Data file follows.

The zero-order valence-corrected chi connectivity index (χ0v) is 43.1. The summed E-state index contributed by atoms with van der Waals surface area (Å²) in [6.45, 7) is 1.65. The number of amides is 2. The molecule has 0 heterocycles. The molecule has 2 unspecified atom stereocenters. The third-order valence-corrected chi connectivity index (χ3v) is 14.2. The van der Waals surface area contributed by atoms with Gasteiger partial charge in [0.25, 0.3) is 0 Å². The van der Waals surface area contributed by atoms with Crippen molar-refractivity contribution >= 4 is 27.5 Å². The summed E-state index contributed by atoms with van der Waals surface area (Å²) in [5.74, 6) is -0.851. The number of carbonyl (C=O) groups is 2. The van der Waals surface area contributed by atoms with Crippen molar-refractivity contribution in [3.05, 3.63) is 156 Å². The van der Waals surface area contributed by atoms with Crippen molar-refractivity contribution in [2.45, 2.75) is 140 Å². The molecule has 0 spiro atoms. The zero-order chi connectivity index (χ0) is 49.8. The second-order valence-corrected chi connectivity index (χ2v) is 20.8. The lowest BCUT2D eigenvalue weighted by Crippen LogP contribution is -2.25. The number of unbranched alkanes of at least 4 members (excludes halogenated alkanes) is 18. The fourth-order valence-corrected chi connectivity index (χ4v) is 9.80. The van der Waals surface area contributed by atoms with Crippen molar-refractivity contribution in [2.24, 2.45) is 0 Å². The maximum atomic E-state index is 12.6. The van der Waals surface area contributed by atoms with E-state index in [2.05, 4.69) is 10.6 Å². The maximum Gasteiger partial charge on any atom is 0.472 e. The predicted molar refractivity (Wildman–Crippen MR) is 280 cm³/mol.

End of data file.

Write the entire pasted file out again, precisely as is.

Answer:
The zero-order valence-corrected chi connectivity index (χ0v) is 43.1. The summed E-state index contributed by atoms with van der Waals surface area (Å²) in [6.45, 7) is 1.65. The number of amides is 2. The molecule has 0 heterocycles. The molecule has 2 unspecified atom stereocenters. The third-order valence-corrected chi connectivity index (χ3v) is 14.2. The van der Waals surface area contributed by atoms with Gasteiger partial charge in [0.25, 0.3) is 0 Å². The van der Waals surface area contributed by atoms with Crippen molar-refractivity contribution >= 4 is 27.5 Å². The summed E-state index contributed by atoms with van der Waals surface area (Å²) in [5.74, 6) is -0.851. The number of carbonyl (C=O) groups is 2. The van der Waals surface area contributed by atoms with Crippen molar-refractivity contribution in [3.05, 3.63) is 156 Å². The van der Waals surface area contributed by atoms with Crippen molar-refractivity contribution in [2.45, 2.75) is 140 Å². The molecule has 0 spiro atoms. The zero-order chi connectivity index (χ0) is 49.8. The second-order valence-corrected chi connectivity index (χ2v) is 20.8. The lowest BCUT2D eigenvalue weighted by Crippen LogP contribution is -2.25. The number of unbranched alkanes of at least 4 members (excludes halogenated alkanes) is 18. The fourth-order valence-corrected chi connectivity index (χ4v) is 9.80. The van der Waals surface area contributed by atoms with Crippen molar-refractivity contribution in [2.24, 2.45) is 0 Å². The maximum atomic E-state index is 12.6. The van der Waals surface area contributed by atoms with E-state index in [2.05, 4.69) is 10.6 Å². The maximum Gasteiger partial charge on any atom is 0.472 e. The predicted molar refractivity (Wildman–Crippen MR) is 280 cm³/mol.